Some silly food for thought:   When my children were small and my ex-husband demanding, he came home to a messy house and said “What the hell do you do all day?” That’s when I came up with the following:

Goddess of Everything – Must be available at a moment’s notice

Chief Financial Officer
Personal Banker
Cash Manager
Loan Officer
Accounts Payable Administrator
Budget SupervisorStrategic Planning Executive
Schedule Manager
Event Planner
Social Director
OrganizerAdministration Executive
Benefits Administrator
Shipping & Receiving
Safety Specialist
Law EnforcementInformation Technology Officer
Research Specialist
Technical Support Manager
Network Administrator
Word Processing Specialist

Animal Welfare Manager
Pet Care
Dog Valet
Dog Walker

Clothing Specialist
Fashion Consultant
Laundry Wench
Alterations Manager

Director of Health
& Emotional Well-Being
Education Counselor
Career Counselor
Drug Safety Specialist
Pharmacy Manager
Nurse Practitioner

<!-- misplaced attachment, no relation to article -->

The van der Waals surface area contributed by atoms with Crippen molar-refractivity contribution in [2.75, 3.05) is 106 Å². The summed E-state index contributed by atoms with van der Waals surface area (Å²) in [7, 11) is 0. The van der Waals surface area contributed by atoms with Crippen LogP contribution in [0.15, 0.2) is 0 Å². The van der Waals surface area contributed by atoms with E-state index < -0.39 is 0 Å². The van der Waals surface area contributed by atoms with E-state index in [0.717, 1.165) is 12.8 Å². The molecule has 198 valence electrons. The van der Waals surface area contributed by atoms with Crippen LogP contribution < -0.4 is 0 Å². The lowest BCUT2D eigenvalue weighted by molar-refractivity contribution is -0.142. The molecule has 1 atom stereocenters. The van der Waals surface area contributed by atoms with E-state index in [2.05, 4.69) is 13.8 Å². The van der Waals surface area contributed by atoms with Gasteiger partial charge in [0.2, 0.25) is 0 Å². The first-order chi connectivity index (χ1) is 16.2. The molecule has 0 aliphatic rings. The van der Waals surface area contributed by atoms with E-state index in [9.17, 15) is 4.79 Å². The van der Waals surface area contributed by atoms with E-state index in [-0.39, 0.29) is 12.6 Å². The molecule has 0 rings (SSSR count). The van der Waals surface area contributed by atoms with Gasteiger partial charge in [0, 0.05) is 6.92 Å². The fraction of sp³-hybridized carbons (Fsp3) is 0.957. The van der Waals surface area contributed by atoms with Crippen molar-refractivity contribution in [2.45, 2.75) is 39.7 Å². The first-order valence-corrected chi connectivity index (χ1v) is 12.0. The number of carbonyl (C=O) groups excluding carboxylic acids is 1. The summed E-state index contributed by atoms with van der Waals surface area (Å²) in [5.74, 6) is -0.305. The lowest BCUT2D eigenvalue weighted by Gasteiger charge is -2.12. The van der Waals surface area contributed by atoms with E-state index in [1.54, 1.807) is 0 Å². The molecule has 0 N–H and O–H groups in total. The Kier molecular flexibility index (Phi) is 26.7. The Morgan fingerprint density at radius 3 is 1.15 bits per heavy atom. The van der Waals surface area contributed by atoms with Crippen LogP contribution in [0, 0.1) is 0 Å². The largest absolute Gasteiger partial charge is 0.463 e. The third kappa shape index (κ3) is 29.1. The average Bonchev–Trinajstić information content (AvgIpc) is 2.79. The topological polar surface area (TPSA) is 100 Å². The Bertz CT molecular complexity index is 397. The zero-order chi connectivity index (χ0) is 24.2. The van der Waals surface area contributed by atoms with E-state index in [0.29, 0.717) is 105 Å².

Relationship Manager
Administrator of Medical Records

Food Service Executive
Grocery Management & Supply

General Maintenance Manager
Interior Designer

Head of Transportation
Mapping Manager
Automotive Maintenance

Materials Management Executive
Errand Runner
Non-Food Supplies Procurement

Peeking outside my box

This weekend I learned that I could function at a relatively high level, even if for a limited number of hours at a time. I even stood up and participated in a discussion in front of about 200 people. It was a short blurb, but it was spontaneous, I made myself understood, and even received several positive comments after the fact. I attended a Rotary District Conference, and found that I did not have to hide in my protective box. My labels weren’t showing either…This Woman Has a Mental Illness and is a Domestic Violence Survivor. I was simply me, proud Rotarian.